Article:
Goodreads helps you keep track of books you want to read.
Start by marking “Funny Boy” as Want to Read:
Funny Boy
Enlarge cover
Rate this book
Clear rating
Open Preview

Funny Boy

3.99  ·  Rating details ·  5,758 ratings  ·  534 reviews
In the world of his large family, affluent Tamils living in Colombo, Arjie is an oddity, a 'funny boy' who prefers dressing as a girl to playing cricket with his brother.

In FUNNY BOY we follow the life of the family through Arjie's eyes, as he comes to terms both with his own homosexuality and with the racism of the society in which he lives. In the north of Sri Lanka the
Paperback, 320 pages
Published 1997 by Harvest (first published 1994)
More Details... Edit Details

Friend Reviews

To see what your friends thought of this book, please sign up.

Reader Q&A

To ask other readers questions about Funny Boy, please sign up.
Popular Answered Questions
Yvonne Blackwood I don't regard the narration as overly unrealistic; as one other reader states, the mother used him for cover. What I found a tad out of place was tha…moreI don't regard the narration as overly unrealistic; as one other reader states, the mother used him for cover. What I found a tad out of place was that he was always able to eavesdrop without being caught whenever something juicy was occurring!(less)

Community Reviews

Showing 1-30
Average rating 3.99  · 
Rating details
 ·  5,758 ratings  ·  534 reviews

More filters
Sort order
Start your review of Funny Boy
Sean Barrs
This is a book about a gay Sri Lankan boy. He falls in love and realises his sexuality.

I wonder how many people stopped reading my review after that first line. I can’t judge, this is a book I would never have picked up and read by my own choice. It’s was on one of my university modules, so there was no escaping it for me. Surprisingly, I actually quite enjoyed reading it as I have done with all postcolonial texts I’ve come across.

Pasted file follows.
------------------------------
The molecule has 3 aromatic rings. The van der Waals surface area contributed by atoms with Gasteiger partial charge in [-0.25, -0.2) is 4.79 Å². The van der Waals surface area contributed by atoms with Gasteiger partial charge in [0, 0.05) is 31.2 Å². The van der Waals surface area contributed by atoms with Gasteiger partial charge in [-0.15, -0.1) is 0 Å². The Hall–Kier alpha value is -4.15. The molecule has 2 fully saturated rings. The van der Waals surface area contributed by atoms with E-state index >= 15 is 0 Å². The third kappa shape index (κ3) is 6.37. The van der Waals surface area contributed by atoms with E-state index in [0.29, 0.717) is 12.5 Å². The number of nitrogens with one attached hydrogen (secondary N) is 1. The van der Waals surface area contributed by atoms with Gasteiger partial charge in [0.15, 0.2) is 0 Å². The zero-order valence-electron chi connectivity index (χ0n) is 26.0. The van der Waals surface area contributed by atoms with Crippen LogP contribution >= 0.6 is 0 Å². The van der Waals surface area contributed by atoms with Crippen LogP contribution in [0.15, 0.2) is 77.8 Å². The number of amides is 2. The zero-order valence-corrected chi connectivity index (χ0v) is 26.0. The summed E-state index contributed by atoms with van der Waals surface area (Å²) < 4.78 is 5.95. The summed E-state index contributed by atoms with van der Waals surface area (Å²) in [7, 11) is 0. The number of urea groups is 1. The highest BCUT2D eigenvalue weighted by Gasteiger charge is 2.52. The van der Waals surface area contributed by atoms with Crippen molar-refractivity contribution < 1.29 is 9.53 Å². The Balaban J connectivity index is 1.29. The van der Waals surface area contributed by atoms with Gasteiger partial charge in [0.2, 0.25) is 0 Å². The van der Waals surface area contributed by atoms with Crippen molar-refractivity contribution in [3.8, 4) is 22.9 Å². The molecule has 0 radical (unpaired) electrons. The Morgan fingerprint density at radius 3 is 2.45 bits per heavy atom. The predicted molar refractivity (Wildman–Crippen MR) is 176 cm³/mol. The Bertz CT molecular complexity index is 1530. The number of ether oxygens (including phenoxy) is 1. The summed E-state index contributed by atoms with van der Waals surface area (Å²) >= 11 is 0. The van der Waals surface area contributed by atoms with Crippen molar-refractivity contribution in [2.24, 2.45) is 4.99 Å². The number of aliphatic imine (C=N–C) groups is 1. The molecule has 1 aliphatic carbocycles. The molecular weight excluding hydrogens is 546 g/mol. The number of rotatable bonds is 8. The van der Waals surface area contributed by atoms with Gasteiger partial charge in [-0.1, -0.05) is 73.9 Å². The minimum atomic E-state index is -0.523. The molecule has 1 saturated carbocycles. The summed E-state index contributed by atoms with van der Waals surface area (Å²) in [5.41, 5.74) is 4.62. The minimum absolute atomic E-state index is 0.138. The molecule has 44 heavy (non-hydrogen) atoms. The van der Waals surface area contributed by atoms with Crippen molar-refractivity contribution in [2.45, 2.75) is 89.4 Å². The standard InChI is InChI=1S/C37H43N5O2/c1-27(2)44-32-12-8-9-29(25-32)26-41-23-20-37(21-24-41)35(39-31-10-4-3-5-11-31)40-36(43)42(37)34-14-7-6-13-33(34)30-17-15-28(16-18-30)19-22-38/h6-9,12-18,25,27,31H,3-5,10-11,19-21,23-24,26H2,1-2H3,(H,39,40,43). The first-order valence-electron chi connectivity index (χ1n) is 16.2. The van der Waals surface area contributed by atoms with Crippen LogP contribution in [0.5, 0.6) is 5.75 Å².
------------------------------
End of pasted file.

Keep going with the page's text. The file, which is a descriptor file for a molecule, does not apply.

Gender is socially constructed and socially enforced; it’s also
Jim Fonseca
As you might guess from the title, this is a story of a young boy discovering his homosexuality. The setting is Sri Lanka (formerly Ceylon) during the 1980’s or so, so the second major theme is politics: the horrible violence between two ethnic groups: the Tamils and the Sinhalese. The young boy’s family is Tamil and they are in the minority. We don’t get any real overview of the nation’s geography and history in the book (it’s semi-autobiographical fiction), but as a former geography professor ...more
Feb 23, 2018 rated it it was amazing
Funny Boy is a moving account of a young boy coming to terms with his being 'funny'– slowly recognizing that he is different- that he loves men, that he is gay. Even though the story is set in Sri Lanka, the funny boy's experiences resonate with any young gay boy who grew up elsewhere in the Indian Subcontinent. Of course, there are moments in this boy's story that most gay men will recognize as there own, no matter where they come from.

I give this book such a high rating because it is a well-wr
Cece (ProblemsOfaBookNerd)
Maybe a 3.5/5? I can't decide ...more
Megan Baxter
Aug 27, 2013 rated it really liked it
I believe I read Selvadurai's second book first, and am now reading his first book second. Not that they need to be read in any order, but I'm wondering about his progression as an author. Also, is there a third? Because I liked Funny Boy more than Cinnamon Gardens. And looking it up, looks like yes, there are more of his books to explore.

Note: The rest of this review has been withdrawn due to the changes in Goodreads policy and enforcement. You can read why I came to this decision here.

In the m
Richard Derus
Dec 10, 2020 marked it as to-read
The Guardian gives the film 3* of five.

Whenever that happens, and for the reason it happens, it makes one a bit sad. Read Sean Barrs's review of the book to see the reasons for that sadness.
Jul 30, 2007 rated it really liked it
Recommends it for: everyone
Personal, heart-felt and deeply emotional, Funny Boy is an outright masterpiece. The best thing about the novel is its simple, innocent and poignant of the most passionate and intense books I've ever read. ...more